Racing MerCruisers: 1988 – 2010 (continuing from 50 Years…Part 1)
First, a relevant side bar: In 1985, a Swiss businessman and offshore racer, Hugo Seger, approached Kiekhaefer Aeromarine (KAM) to design a racing drive. He had tired of his drive failures. We agreed to a deal: KAM would design a drive, he would pay as we made progress, and would become our European distributor.
KAM looked back at the K-600 sterndrive because it was already tooled! But in the dozen years since 1973, we learned a propeller was happier when positioned higher and farther back. Since we dared not start with any handicap, we began to design anew. “Sterndrives by Kiekhaefer” was conceived. Designers, Larry Lohse and Tom Theisen, didn’t sleep much. Me either.
“Hugo. Hugo?” So much for a deal; for whatever reasons, Mr. Seger backed out. KAM continued development of a drive on our own (OK, with significant help from National Exchange Bank – thanks again, Peter). George Linder and the late Mark Lavin, of Jesse James racing fame, gave us “voice of the customer” feedback during design.
In February 1988, the Kiekhaefer sterndrive was shown – privately, by appointment only – in a hotel suite near the Miami International Boat Show. World offshore racing champion, Tom Gentry, was one of its first customers. For the Key West Worlds, Tom leased his Scarab race boat to Wellcraft for actor/racer, Don Johnson. (Should have raced it himself.)
By November 1988, Don Johnson was acting like a real boat racer. He, Gus Anastasi and Bill Sirois were Superboat World Cup Champions in the Gentry Turbo Eagle Scarab. November 1989, Peter Markie was Superboat World Cup Champion in Little Caesars Pizza Apache. Both used “Sterndrives by Kiekhaefer” and won. For Mercury, this was getting old.
Mercury and the late Jack Reichert, then Brunswick’s Chairman, wanted me, my staff, my business and the Kiekhaefer drive. Some said, “To kill us!” but I trusted Jack. Twenty years later, we’re still here…and very much alive! (A rare, successful entrepreneurial acquisition). July 1990, I became president of Mercury Racing.
I re-badged the Kiekhaefer drive as merCruiser #6. The combination of Mercury’s offshore racing engines and “our” merCruiser #6 was formidable. Plus, Mercury Racing continued to sell the #6 for use with others’ engines, as had been Kiekhaefer Aeromarine’s practice.
These #6 packages won many races for numerous teams, but they were not infallible. The #6 was durable, it turned, it accelerated – but it began losing. Then Laith Pharaon and Johnny Tomlinson had a perfect 1996 racing season in their Zero Defect Skater using modified #6 drives! Those rascals in the Middle East, with help from the Weissmanns, had dry sumped the #6 while we were scratching our heads trying to figure out how to beat them. Their execution was a bit of a kluge, but it worked more efficiently. Their race record proved it.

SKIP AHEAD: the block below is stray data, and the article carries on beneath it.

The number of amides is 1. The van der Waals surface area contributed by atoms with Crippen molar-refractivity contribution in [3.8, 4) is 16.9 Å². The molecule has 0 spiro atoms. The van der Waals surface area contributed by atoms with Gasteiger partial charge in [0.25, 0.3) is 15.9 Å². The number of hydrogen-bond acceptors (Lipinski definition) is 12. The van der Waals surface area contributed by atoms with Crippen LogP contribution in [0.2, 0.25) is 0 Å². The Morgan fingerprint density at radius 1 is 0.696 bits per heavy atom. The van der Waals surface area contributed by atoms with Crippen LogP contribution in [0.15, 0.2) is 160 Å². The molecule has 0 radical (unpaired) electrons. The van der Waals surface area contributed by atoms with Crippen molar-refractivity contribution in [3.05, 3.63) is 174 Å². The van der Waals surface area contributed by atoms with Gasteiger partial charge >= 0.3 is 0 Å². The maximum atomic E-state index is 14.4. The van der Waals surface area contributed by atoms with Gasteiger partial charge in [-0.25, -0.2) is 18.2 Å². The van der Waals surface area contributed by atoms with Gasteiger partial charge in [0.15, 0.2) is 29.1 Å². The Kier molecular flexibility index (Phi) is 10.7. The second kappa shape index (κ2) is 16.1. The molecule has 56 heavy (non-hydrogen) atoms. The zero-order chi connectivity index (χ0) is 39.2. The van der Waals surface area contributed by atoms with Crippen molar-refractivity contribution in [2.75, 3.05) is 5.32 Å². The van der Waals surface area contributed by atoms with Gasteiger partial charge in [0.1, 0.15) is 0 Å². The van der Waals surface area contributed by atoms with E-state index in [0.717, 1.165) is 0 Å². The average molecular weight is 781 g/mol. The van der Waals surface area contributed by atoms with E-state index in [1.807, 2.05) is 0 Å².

With our eyes opened, Mercury Racing redesigned the #6 to “inject oil” at critical components and interfaces, but with a simpler and more robust design – one that could be manufactured in higher volume.
In 1997 the dry sump #6 superseded its wet sump, older brother. CNC wedge profiling of its swept-back skeg and lower case brought consistency and higher blow-out speed. With these improvements, the dry sump #6 was as efficient as the best surface drives. The #6 also enjoyed the steering, trimming and handling advantages of a sterndrive. Continuing design evolution has made the #6 the most successful racing drive in history.
The high-end of the performance market had what it needed, but there was a big hole in capacity below the #6 and above the Bravo. While the Bravo drive was excellent for mainstream merCruiser big blocks at 420 hp and even APBA Factory Class racing at 525 hp, aftermarket engine builders began over-taxing Bravos with 600, 700 and even higher horsepower – because Bravo drives were relatively inexpensive. Bravos then broke. It still amazes me that people were surprised. (You wouldn’t drop a big block into a Beetle and expect it to live.)
Aftermarket drive builders began applying band-aid solutions and making ridiculous claims. These helped little. Mostly, misapplication of power – well above design intent – just left boaters stranded and tarnished the Bravo’s image.
Mercury Racing responded in 1999 and 2000 with Bravo One XZ and XR drives – upgraded Bravos that could handle up to our 600 SCi. With the addition of Sport Master gear cases to the Bravo, we closed the hole a bit, but there was still a hole. Although they may not have known it, customers were asking somebody – anybody – for a better drive. I figured, it’s time for Mercury Racing to design “the next one.”
Then, we designed and developed this huge, quad cam, four-valve 9.0 liter aluminum V-8 engine. At 1,350 hp, our dry sump #6 became too small. 1,300 lb-ft of torque was twisting #6 shafts and spitting prop blades. The answer? We developed more robust internal gears, shafts and bearings. We fit them inside an NXT upper with only minor casting and machining changes. A new lower gear case raised the X-dimension while accepting beefier Pro Finish CNC propellers. With 35% more torque capacity than the #6, the M8 surfacing sterndrive was born. The 1350 and M8 were revealed at the 2010 Miami International Boat Show.
The evolution of the racing sterndrive continues. It has been a joy to personally participate in most of the major steps, from installing that first merCruiser “ring-gear” transom with Jim Emmerson at Lake X in 1960, to blessing the Mercury Racing 1350/M8 test platform with Johnny Bauer on Lake Winnebago in 2009. It seems a long time when I write about it, but it’s been a very fast ride!
See you February 17-20 in Miami? I have a secret…
Never truer: The race never stops!